Monday, 24 February, 2020

Watch Out for the 'Full Wolf Moon Eclipse' Happening This Friday

Reverse map of where the Earth's shadow on the moon will be visible on 10 January 2020 around the world. Image Reverse map of where the Earth's shadow on the moon will be visible on 10 January 2020 around the world. Image
Sandy Nunez | 08 January, 2020, 00:54

The first lunar eclipse of 2020 will be a "penumbral eclipse" where the Moon moves through the faint, outer part of Earth's shadow.

Lunar eclipse happens when the moon passes through the shadow of the Earth which can only occur during a full moon. It obscure's the Sun's light and causes a shadow of the Earth to fall on the Moon's surface.

The lunar eclipse will be visible in countries across Europe, Africa and Asia as well as Australia.

The next total eclipse visible from the United Kingdom won't be for another ten years, when Britain is perfectly positioned to witness one on the night of 20 December 2029. Even if we won't be able to catch the moment of the full moon, and the moment when the eclipse happens, we will still be able to see the bright side of the moon, once the sun goes down. Though Blue Moons appear about every two or three years, NJ.com reported that space lovers will have to wait till 2039 to witness the next Blue Moon on Halloween. When the eclipse is at its peak, the Moon's outer disc will fall underneath the Earth's shadow, however not utterly.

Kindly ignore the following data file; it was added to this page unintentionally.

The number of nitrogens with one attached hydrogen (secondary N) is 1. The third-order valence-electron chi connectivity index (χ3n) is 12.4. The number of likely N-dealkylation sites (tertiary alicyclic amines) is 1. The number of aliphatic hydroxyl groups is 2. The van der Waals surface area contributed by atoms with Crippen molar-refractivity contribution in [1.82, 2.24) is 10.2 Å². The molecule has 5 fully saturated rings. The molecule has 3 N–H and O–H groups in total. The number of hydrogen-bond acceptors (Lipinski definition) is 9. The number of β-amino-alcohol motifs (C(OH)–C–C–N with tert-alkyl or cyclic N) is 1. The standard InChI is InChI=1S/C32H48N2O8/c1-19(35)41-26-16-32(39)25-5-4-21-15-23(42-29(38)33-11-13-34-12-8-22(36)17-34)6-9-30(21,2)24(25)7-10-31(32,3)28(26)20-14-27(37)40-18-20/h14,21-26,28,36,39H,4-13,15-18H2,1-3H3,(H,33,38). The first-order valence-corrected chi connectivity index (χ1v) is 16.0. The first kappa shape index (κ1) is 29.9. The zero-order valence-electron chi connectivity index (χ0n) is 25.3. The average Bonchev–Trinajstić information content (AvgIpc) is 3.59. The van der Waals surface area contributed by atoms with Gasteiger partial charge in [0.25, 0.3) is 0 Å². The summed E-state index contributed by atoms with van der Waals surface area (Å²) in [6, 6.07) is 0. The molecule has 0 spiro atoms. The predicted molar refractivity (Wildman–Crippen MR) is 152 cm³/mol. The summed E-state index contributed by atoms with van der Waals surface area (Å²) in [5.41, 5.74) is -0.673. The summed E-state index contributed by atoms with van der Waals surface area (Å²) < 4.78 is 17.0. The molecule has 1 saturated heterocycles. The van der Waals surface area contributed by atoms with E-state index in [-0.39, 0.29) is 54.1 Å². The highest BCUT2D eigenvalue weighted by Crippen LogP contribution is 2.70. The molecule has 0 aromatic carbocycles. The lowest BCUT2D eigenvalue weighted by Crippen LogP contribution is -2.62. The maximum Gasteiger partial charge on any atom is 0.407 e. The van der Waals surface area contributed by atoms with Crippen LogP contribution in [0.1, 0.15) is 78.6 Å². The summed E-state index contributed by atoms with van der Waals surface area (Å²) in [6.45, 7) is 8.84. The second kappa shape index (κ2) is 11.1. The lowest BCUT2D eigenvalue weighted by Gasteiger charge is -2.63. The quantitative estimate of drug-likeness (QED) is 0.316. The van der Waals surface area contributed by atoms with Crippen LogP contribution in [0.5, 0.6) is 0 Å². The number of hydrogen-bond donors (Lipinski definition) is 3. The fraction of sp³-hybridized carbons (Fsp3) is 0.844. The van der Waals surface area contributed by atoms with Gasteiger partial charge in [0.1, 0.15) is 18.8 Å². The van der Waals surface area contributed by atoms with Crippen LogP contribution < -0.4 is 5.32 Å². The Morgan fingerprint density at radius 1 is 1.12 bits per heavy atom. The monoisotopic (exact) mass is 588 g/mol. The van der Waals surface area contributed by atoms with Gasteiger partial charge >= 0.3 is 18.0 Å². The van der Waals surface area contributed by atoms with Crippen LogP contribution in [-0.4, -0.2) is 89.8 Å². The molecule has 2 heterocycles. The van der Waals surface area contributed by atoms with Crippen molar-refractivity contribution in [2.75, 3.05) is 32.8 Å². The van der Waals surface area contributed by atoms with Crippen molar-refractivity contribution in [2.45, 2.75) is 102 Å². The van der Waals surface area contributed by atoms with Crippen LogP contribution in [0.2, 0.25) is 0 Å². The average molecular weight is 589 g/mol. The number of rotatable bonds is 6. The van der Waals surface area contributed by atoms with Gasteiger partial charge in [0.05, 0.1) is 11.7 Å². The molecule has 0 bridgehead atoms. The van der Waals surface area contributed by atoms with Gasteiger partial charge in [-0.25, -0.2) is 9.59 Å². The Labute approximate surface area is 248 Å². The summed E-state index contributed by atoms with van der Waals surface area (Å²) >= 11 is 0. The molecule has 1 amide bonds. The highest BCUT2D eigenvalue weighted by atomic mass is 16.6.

The name of Wolf Moon comes from Native American cultures and a time when wolves were a top predator across North America, including what today is Pennsylvania.

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When it comes to the timing, the reports suggest that the lunar eclipse will take place from around 10.30 PM to 2.30 AM.

According to religious beliefs, one should remember God at the time of lunar eclipse or solar eclipse. However, people residing in the United States won't be able to see the penumbral lunar eclipse as it will be daylight in that part of the region. The maximum eclipse timing will be 12:42 am on January 11.

Nor is this a partial eclipse, where a small part of the Moon is inside the Earth's umbra. The annual solar eclipse - "Ring of Fire'Each month, the distance between the Earth and the Moon changes as the latter circles the former".

Lunar eclipses are much more common than solar eclipses, but are still a sight to behold.

Other names include Pink Moon (April), Flower Moon (May), Strawberry Moon (June), Buck Moon (July), Sturgeon Moon (August), Full Corn Moon (September), Hunter's Moon (October), Beaver Moon (November) and Cold Moon (December).